- Virtual visits go viral. If there’s a silver lining that comes from Covid-19, it’s the fact that “telemedicine ubiquity happened overnight,” he said. Therefore, one of the coalition’s top priorities was to establish a set of best practices for technology, policy, and record keeping, covering everything from patients who are mostly likely to respond positively, to the regulatory waivers on licensures and reimbursements. “We want to aggregate best practices, but we also want to aggregate protocols to determine what constitutes an office visit versus a virtual visit,” Halamka said. “We’ve come up with different care plans and care protocols for different disease states, across different organizations throughout the country.”
- Data, Data, Everywhere. There’s no shortage of data, that’s for sure. The question comes in how to aggregate data from thousands of acute care facilities and outpatient sites to enable providers to ascertain which interventions might be effective for specific patients — without getting into squabbles about who owns the data. The answer – utilizing queries that CIOs can run “to define numerators, denominators and data extracts that you can run in your local site,” he said, pointing out that Mayo Clinic serves as an Institutional Review Board for a variety of Covid data sets. “We call it ‘federated research’ because it doesn’t depend on a giant national infrastructure. It has actually worked really well.”
- The power of plasma. Early research has found convalescent plasma to be an effective form of treatment, with the idea being that an individual who has recovered from Covid can donate either plasma or whole blood to treat someone who is battling the disease. This is significant, particularly since a vaccine won’t likely be available for quite some time, noted Halamka. “As we gather data, we will openly publish it.”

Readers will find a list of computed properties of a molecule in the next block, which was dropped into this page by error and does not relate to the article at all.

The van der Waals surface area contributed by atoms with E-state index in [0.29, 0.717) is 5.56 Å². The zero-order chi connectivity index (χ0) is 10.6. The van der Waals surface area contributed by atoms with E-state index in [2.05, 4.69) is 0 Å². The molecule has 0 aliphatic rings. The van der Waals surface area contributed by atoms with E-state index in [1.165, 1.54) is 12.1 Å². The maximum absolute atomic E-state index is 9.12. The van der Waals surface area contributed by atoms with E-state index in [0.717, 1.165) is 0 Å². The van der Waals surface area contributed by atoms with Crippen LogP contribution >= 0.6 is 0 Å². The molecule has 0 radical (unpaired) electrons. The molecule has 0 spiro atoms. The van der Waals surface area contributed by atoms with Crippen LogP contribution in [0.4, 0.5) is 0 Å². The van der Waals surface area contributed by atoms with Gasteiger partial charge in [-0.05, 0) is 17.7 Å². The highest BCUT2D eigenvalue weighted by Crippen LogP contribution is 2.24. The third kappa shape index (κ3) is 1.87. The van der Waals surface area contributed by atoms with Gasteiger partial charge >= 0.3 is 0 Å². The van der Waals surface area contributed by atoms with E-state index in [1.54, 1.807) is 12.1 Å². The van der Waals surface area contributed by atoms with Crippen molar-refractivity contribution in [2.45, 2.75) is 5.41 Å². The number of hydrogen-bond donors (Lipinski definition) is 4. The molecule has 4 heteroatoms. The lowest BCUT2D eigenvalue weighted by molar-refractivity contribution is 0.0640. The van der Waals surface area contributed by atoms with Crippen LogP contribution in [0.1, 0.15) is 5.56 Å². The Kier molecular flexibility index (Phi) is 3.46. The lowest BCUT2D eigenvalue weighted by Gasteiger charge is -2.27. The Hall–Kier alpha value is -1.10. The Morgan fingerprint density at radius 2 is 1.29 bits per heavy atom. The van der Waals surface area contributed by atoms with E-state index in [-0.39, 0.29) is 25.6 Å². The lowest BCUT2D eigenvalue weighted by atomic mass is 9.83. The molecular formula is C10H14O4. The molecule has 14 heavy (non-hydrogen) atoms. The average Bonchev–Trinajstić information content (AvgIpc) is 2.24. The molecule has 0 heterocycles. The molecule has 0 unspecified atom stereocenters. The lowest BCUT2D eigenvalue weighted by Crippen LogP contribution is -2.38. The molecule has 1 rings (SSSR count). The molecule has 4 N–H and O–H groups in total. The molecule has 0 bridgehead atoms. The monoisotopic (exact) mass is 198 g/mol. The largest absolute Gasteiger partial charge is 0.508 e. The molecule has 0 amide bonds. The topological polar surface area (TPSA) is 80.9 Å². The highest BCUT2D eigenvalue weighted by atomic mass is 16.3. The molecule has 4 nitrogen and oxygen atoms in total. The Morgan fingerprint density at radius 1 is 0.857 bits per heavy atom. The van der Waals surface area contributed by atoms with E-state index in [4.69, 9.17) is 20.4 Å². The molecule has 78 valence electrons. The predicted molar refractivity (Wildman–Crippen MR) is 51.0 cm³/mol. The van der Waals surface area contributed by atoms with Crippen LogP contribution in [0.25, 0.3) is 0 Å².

- Social considerations. A key function of the dashboard, according to Halamka, is in leveraging analytics to learn how factors such as race, ethnicity, age, and education level affect an individual’s likelihood of seeking treatment and recovering from Covid-19.
- The “tricky business” of contact tracing. Much has been said and written about contact tracing, from the ethical considerations to the reliability of statistics gleaned from using GPS or questionnaires to ascertain whether an individual may have been exposed. One possibility being explored is Bluetooth proximity, which uses a system of “chirps” to signal whether an individual has been within a few feet of a potential carrier — a method that protects privacy while safeguarding against the spread of disease, said Halamka. And there’s more to come; Apple and Google are working on an open-source initiative utilizing the “notification network” concept, and Amazon is developing a wearable.
To witness this level of collaboration among competitors has been nothing short of remarkable, said Halamka. “It’s critical that as a country, we gather data, protect privacy, and use that data to make informed decisions. That’s the reason all of these groups have come together. All of these things are essential in getting to a new normal.”
To view the archive of this webinar — HIT Policy Update: Covid-19 Recovery Edition (Sponsored by Information Builders) — please click here.